Victor A. Montemurro
Comprehensive Digital Portfolio
St. John's University School of Education
EDU 7701: Research and Development in Innovative Instructional Strategies
Professor Frank L. Smith, Jr., Ed.D.
SJU Graduate Bulletin 2000-2002
on the myrtle flower to jump to
The current evaluation system focuses in individual teacher performance not on the performance of the school system and not on variation of the pathways that students travel as they move through the system. School leaders need to watch the variation in the paths that children move on. The end goal is too reduce variability of the pathways to the smallest level possible in order to increase student achievement.
How do we construct a supervisory/evaluation system that focuses on the variation in the pathways?
How do we construct a supervisory/evaluation system that looks at the system?
How do we construct a supervisory/evaluation system that is more Toyota (scientific approach to improvement shared by members of the organization) than Taylor (one best way usually imposed by management or experts) in that the system looks at:
Even if we could perfect the Taylor system, and get all administrators to work with a standardized supervision and evaluation system, then we would still not have dealt with the issues within the system that affect student achievement.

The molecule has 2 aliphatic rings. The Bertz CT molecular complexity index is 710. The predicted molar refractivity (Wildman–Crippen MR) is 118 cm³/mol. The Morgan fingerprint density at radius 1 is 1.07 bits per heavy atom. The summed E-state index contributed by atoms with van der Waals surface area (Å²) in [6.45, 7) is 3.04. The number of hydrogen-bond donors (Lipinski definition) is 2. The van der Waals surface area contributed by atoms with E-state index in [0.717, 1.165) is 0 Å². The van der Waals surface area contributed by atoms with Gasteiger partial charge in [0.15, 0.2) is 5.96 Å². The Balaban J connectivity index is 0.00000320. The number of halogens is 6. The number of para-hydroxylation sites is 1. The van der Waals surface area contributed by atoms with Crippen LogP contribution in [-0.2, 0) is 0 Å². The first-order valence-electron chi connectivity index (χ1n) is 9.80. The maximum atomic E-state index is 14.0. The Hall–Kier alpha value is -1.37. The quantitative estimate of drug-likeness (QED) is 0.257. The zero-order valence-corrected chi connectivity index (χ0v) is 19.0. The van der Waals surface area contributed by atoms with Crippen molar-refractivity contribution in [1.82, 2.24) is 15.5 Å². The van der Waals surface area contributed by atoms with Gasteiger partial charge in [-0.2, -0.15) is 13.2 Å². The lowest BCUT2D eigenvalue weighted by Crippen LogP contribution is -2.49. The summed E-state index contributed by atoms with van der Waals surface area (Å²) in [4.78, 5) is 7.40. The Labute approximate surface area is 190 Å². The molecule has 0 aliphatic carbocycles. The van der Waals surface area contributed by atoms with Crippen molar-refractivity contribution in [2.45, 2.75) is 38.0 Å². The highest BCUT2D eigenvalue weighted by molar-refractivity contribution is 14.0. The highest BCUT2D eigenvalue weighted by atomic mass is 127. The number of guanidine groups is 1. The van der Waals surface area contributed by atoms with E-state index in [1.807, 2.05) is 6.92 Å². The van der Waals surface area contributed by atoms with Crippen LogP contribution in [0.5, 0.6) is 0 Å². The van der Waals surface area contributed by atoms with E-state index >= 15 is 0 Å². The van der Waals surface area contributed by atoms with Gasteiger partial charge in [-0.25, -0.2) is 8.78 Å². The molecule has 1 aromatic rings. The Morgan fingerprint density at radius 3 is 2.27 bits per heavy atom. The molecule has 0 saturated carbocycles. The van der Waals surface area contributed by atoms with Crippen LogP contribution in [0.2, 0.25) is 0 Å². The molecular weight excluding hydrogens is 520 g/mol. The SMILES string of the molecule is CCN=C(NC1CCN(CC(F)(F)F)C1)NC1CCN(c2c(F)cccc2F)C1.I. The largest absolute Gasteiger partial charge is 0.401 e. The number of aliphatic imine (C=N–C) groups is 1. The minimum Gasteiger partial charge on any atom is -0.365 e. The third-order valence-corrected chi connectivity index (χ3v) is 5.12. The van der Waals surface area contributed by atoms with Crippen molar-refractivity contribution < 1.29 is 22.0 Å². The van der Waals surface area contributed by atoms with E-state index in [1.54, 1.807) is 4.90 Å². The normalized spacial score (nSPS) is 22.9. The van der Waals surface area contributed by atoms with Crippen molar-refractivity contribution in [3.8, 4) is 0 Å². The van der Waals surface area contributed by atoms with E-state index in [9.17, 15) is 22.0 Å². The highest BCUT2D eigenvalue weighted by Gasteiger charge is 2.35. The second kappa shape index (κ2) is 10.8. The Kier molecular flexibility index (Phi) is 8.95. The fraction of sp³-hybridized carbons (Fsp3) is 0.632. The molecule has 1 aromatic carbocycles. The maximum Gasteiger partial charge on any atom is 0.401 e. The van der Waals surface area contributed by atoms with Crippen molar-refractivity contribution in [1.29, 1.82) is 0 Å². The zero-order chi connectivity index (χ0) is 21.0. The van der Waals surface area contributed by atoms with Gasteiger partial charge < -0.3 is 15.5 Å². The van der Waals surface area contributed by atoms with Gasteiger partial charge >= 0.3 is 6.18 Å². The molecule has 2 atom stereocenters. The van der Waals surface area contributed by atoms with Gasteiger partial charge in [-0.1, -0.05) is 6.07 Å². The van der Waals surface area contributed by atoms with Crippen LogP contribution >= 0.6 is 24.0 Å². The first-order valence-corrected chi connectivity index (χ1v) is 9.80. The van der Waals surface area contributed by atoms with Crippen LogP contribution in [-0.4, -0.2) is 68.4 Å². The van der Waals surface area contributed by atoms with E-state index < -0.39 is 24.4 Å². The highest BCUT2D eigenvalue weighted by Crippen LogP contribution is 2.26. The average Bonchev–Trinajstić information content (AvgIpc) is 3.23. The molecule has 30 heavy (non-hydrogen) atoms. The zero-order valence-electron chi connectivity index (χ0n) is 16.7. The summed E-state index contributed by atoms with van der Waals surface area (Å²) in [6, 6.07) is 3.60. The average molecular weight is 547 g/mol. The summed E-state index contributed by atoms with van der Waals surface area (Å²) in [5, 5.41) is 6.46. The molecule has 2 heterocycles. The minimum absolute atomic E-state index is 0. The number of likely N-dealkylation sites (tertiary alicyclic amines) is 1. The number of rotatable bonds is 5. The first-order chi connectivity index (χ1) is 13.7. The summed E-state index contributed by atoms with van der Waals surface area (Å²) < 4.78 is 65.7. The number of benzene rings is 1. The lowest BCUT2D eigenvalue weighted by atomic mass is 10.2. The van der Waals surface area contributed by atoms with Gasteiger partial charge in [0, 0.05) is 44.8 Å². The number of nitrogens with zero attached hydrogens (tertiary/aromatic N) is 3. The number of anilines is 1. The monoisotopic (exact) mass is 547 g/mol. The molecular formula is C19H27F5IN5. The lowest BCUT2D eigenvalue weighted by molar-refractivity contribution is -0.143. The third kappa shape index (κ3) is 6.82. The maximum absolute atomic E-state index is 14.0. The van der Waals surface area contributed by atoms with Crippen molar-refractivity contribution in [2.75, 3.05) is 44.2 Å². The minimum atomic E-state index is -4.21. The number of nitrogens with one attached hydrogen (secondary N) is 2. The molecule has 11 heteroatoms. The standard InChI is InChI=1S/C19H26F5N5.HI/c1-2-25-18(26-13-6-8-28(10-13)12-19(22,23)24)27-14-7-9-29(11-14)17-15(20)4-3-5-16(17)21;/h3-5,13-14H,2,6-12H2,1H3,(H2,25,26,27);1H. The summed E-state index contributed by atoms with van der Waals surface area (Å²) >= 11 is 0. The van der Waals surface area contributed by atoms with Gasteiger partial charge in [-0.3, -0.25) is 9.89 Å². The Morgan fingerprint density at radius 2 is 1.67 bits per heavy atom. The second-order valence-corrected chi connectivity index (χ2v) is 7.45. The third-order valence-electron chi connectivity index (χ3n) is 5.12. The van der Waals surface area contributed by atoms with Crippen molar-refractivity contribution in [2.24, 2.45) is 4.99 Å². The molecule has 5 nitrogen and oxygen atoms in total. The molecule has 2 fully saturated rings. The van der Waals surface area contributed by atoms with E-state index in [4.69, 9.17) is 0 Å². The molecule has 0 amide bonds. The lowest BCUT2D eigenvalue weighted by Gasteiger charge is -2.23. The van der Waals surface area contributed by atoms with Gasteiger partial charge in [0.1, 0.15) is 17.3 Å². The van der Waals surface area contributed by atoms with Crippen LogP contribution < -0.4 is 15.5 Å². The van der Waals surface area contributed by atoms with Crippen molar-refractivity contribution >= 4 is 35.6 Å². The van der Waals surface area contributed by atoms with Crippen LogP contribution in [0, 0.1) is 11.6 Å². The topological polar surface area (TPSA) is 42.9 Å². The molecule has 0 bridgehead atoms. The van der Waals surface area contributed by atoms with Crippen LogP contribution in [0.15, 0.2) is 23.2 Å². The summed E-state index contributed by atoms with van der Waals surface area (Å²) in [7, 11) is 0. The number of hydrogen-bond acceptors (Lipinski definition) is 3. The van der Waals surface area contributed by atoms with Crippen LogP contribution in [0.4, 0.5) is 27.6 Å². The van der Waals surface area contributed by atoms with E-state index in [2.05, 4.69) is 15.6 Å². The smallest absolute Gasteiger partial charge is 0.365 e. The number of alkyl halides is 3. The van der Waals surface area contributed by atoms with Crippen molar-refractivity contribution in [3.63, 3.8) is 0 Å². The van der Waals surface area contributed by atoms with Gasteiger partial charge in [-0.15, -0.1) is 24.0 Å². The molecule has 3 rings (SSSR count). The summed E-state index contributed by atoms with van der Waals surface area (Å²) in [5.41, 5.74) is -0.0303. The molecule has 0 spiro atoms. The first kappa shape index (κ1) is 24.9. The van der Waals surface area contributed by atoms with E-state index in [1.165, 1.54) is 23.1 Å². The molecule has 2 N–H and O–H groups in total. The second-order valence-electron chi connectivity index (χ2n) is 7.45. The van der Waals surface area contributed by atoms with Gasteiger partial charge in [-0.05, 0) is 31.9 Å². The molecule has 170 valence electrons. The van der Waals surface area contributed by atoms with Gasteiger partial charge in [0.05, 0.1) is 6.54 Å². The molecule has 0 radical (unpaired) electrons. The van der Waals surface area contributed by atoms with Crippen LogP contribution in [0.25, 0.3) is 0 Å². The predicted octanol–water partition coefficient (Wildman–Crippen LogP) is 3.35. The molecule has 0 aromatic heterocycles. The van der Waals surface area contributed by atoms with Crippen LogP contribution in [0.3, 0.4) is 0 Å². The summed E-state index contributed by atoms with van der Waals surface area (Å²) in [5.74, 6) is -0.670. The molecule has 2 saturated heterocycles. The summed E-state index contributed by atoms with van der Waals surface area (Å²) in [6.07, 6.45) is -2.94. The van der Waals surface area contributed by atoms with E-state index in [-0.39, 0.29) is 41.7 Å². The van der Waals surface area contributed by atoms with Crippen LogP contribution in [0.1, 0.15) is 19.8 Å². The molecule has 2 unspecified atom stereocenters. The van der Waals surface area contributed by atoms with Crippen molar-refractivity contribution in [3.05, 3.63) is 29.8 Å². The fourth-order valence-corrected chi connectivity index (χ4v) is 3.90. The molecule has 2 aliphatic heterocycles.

(Lecture Notes, Professor Smith, 2003)
The figure to the left was developed as a graphic representation of a conceptual rationale to use when looking at cohort member data about the evaluation and supervisory process.
Cohort members were required to attend the first class with a prepared analysis of their history of evaluation and supervision including observation reports, recollections of conversations with supervisors, and information that could be accessed in personnel folders.
Self-evaluation of supervision (PDF)
Professional development versus professional activity in Patchogue-Medford School District (PDF)
Professor Smith's Course Outline
The conceptual rationale that I chose to develop, as seen in the above figure, indicates that the discourse, when meaningful,creates a constructivist system that promotes inquiry, develops trust and builds a professional community. There is a flow of knowledge distributed throughout the system. When the discourse about teacher efficacy is meaningless, absent, or unclear, the teacher is excluded and isolated and leadership and learning are restricted or dead-ended. No reasonable judgment about teacher efficacy can occur. The purpose of evaluation and supervisory systems is to judge teacher efficacy towards instruction and the improvement of student learning. Elmore provides a definition of improvement that can be aligned with a constructivist, open, and meaningful discursive teacher evaluation process:
“Improvement, then, is change with direction, sustained over time, that moves entire systems, raising the average level of quality and performance while at the same time decreasing the variation among units, and engaging people in analysis and understanding of why some actions seems to work and others don’t” (Elmore, 2000, p.13).
Text and Supplemental Texts:
Lester Frank Ward
Heuristics and Curriculum Theory